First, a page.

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polls. the last to polls had them tied. >> a third southern state that you are focusing on, north carolina. has this become a new battle ground state? >> it most certainly has. it's one of the closest states in 2008 when barack obama won it. in 2012 it was closely contested. it was the only state that mitt romney was able -- that and indiana were the only states mitt romney was able to flip. it was the only real battleground state mitt romney was able to flip. but it only went to him by two points. so it's a state democrats are thinking based on the already large existing african-american population, the growing hispanic population, the fact that a lot of the white voters there are better educated, the -- there are a lot of now jobs for college educated voters in, for example, the raleigh durham area. charlotte is a growing city. it's an area democrats think they can do well. the polls there are tight but show clinton up two or three
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points. the most recent polls in may show a margin of error race. hillary clinton is advertising there this week. it's worth 15 electoral votes. a lot at stake in north carolina. >> let's move to two midwestern states. ohio and wisconsin. and also pennsylvania that you are focusing on. >> right. the polls show differences here. and i think they're also reflecting the fundamentals. wisconsin has not voted for a republican candidate for president since 1984. pennsylvania hasn't voted republican since 1988. ohio, on the other hand, is a more traditional swing state. the polls reflect this. ohio, hillary clinton has a three-point lead in the polls. those -- the three most recent polls there all show a tight race. some give hillary clinton the advantage, some give donald trump the advantage. overall on balance, the slight clinton lead in the last five polls.
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in pennsylvania, clinton's lead is about four points, a little bit better. pennsylvania is a state where donald trump won the primary. he thinks that he can flip that state. it's worth 20 electoral votes, so it's very valuable. it's a state with a large white population that he thinks he can do well in. wisconsin, on the other hand, is a state that demographically might look a little bit like pennsylvania but it's a state where donald trump did not win and did very poorly in the primary. and the polls show a lot of weakness there. hillary clinton's lead, about 11 or 12 points in wisconsin. despite some demographic differences, a state that seems more resistant to donald trump. so we'll have to see if that closes moving forward. there was a new marquette law school poll out today giving hillary clinton a nine-point advantage. sort of confirms that she is up by a significant margin in wisconsin. interestingly, i mentioned hillary clinton's ad campaign. she is going up in ohio.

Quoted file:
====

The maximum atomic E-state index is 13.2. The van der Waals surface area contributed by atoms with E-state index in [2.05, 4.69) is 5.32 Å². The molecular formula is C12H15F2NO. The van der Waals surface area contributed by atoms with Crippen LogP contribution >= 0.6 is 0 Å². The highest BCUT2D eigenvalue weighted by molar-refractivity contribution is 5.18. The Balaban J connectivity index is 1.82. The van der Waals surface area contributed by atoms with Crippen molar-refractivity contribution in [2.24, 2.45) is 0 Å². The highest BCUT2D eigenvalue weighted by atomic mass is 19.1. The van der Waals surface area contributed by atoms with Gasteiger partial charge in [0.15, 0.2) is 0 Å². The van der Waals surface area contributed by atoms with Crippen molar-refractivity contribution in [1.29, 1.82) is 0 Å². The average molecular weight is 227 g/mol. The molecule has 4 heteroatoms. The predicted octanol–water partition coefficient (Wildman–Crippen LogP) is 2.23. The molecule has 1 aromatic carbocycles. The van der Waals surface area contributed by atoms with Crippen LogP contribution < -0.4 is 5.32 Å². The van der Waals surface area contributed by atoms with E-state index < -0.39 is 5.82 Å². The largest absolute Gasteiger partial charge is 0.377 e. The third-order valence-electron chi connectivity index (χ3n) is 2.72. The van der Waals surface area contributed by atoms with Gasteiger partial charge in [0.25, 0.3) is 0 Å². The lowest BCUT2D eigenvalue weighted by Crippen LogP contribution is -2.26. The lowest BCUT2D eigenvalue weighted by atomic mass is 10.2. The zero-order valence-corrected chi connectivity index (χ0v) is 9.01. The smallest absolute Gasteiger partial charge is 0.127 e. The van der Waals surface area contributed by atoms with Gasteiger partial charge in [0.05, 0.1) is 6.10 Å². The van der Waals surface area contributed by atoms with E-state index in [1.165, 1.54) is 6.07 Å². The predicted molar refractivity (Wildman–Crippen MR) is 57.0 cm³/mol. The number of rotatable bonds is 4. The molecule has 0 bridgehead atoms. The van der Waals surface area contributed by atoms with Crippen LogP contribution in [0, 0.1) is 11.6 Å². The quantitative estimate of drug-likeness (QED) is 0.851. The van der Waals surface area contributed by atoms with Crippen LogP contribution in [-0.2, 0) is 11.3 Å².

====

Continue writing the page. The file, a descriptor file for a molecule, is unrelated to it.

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she is not going up in pennsylvania and wisconsin. at least not yet. and that may reflect some confidence about those states. >> of course, all of this important to get to the magic number, 270 electoral votes. when the returns come in on election night, november the 8th, new hampshire is often an early bellwether. you have been looking at polling in that state as well. >> it is an early bellwether. it's only worth four electoral votes, so it's not necessarily the most consequential of the swing states given its size. but the polls there early. it's an east coast state. it's a place where donald trump did very well in the primaries and hillary clinton did very poorly in the primary, losing by a wide margin to berniesanders. so that's worth watching. the polls there give hillary clinton about a seven-point lead, but the two most recent polls in may showed the two candidates neck and neck. and so donald trump getting a little bit of a bounce coming out of his primary victory. we saw that nationally too.
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and now there are some indications nationally that these numbers are moving. one thing i want to stress with these battleground state polls. while this is not a national election, and a lot of people will say don't look at the national poll, it's not a national election. it's a state election. we have more national polls right now. w my advice right now is to look at both. there will be more frequent national polls. we have data nationally from how the candidates are being perceived. they're just starting to go around to the swing states and campaign there. the swing state information, that's going to become really, really important as we work our way through the summer and into the fall. right now you sort of could use this as a baseline. the candidates campaigned there in the primary. look at their relative strength compared to where they were strong in their primaries around the country. states where donald trump didn't do as well in the republican primaries. states where hillary clinton struggled in the democratic primaries, those are places to watch as we move into the fall. both candidates -- donald trump will need to recruit a lot of